This injunction seems to leaves open the question of whether the seemingly common registrar practice of actively suggesting alternate domain names available for registration (e.g., those that add alphanumerical strings, e.g., <new____4u.com>, <buy____.net>, <your____.org>, <my____pro.com>, <best____.com>, etc.) would be covered by the “assisting, aiding or abetting” language in the injunction.

Case is: 2008 U.S. Dist. LEXIS 104516

Disclaimer in trademark registration sinks UDRP action

Ideation Unlimited, Inc. v. Dan Myers, Case No. D2008-1441 (WIPO November 12, 2008).

A trademark owner who notices that someone else has registered a domain name incorporating the owner’s mark can file an arbitration action under the Uniform Domain Name Dispute Resolution Policy (UDRP for short). This often serves as a quicker and less expensive alternative to pursuing the cybersquatter in court.

To be successful under the UDRP, the “Complainant” has to show all of the following three elements:

(a) the registered domain name is identical or confusingly similar to a trade mark or service mark in which the Complainant has rights; and

(b) the “Respondent” has no rights or legitimate interests in respect of the disputed domain name; and

(c) the disputed domain name has been registered and is being used in bad faith.

Ideation Unlimited, Inc. uses a logo with the word PRESCRIPTION COSMETICS. It has a United States and United Kingdom registrations for this logo. But in the U.S. registration the term “prescription cosmetics” is disclaimed. (Trademark applicants are required to “disclaim” any exclusive rights to use terms within their marks that are generic or merely describe the products.”) In the U.K. registration the word “prescription” is disclaimed.

The panel concluded that “[i]f the Complainant has willingly disclaimed any trade mark rights in the entire term ‘Prescription Cosmetics’, it cannot and should not claim to have trade mark rights in that term by virtue of its . . . registration.”

But what about common law rights, you ask? After all, one can support a UDRP action even without a trademark registration. The panel noted as follows:

Of course, it is not necessary for the Complainant to establish registered trade mark rights – it would be sufficient for the purposes of these proceedings under the Policy for the Complainant to demonstrate common law trade mark rights in the term PRESCRIPTION COSMETICS. However in the Complaint, the Complainant relies heavily on the three device marks, and provides little evidence of common law rights or reputation.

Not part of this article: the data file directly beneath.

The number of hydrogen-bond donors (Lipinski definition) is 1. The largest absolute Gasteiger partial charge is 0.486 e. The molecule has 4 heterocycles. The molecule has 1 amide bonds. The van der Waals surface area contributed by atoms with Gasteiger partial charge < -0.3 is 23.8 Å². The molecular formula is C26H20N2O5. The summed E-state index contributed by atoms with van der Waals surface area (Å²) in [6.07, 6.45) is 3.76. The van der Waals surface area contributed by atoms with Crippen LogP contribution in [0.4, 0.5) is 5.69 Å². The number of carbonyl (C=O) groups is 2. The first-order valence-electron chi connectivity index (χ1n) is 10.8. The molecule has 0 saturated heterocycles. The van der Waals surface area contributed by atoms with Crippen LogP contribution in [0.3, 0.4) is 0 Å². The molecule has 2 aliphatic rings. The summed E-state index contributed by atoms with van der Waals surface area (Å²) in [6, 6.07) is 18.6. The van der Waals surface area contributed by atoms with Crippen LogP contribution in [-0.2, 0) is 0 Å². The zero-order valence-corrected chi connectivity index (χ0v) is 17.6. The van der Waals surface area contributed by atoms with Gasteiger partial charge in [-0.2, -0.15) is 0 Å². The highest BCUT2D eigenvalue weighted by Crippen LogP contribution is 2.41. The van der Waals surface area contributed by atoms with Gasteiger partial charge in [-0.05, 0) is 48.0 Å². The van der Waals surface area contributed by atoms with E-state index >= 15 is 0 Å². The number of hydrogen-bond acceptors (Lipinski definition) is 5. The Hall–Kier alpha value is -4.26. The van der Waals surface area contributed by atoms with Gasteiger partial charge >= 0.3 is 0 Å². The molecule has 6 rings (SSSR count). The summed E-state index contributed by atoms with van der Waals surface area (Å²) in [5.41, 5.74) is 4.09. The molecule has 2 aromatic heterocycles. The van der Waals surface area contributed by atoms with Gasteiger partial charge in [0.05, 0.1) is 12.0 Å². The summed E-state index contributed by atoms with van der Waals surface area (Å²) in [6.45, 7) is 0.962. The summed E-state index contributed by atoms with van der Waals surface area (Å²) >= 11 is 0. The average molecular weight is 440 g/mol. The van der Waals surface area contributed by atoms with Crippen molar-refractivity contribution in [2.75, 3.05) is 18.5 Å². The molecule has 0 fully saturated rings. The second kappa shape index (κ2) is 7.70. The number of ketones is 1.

The decision underscores the importance of keeping trademark registrations up to date. Presumably, the mark in question here could have acquired distinctiveness by now (it’s been in use since the mid-70’s) so the disclaimer probably isn’t necessary anymore. And the decision also shows the importance of submitting evidence (at least a declaration) showing what common law or unregistered rights the complainant has.

Court enjoins transfer of trademarks associated with domain name booty

1st Technology v. Bodog Entertainment Group, S.A., No. 08-0872, (W.D. Wash. September 30, 2008).

After plaintiff 1st Technology won a $46 million default judgment against defendant BEGSA, 1st Technology began its collection efforts by seeking to obtain possession of thousands of BEGSA domain names registered through the Washington-state based registrar eNom. A state court ordered the domain names transferred to a receiver, but the judge, unsure of the degree of the state court’s jurisdiction, did not transfer the ownership of the corresponding federally-registered trademarks associated with the domain names.

Thereafter, BEGSA purported to assign the trademarks to various subsidiaries and related entities. 1st Technology filed a federal lawsuit against BEGSA and these other entities, asking the court to set aside the later transfers as fraudulent conveyances. 1st Technology sought a preliminary injunction to prevent further transfer of the trademarks, and to prevent defendants from using the trademarks in connection with online gambling.

The court granted the motion inasmuch as it sought prevention of further transfer. But it denied the motion as to the use in connection with online gambling.

BEGSA argued, among other things, that the court could not order the forced sale of the trademarks and their goodwill, and that federal trademark law preempted the state fraudulent conveyance law under which 1st Technology sought relief. The court rejected both of these arguments, citing to Seventh Circuit authority providing that the “assertion that a trademark is not subject to an involuntary judicial sale is incorrect.” Adams Apple Distrib. Co. v. Papeleras Reunidas, S.A., 773 F.2d 925, 931 (7th Cir. 1985). On the preemption question, the court noted the absence of any authority cited by BEGSA providing for preemption, and looked to the language of 15 U.S.C. §1119, which gives the court broad authority to affect the federal trademark register.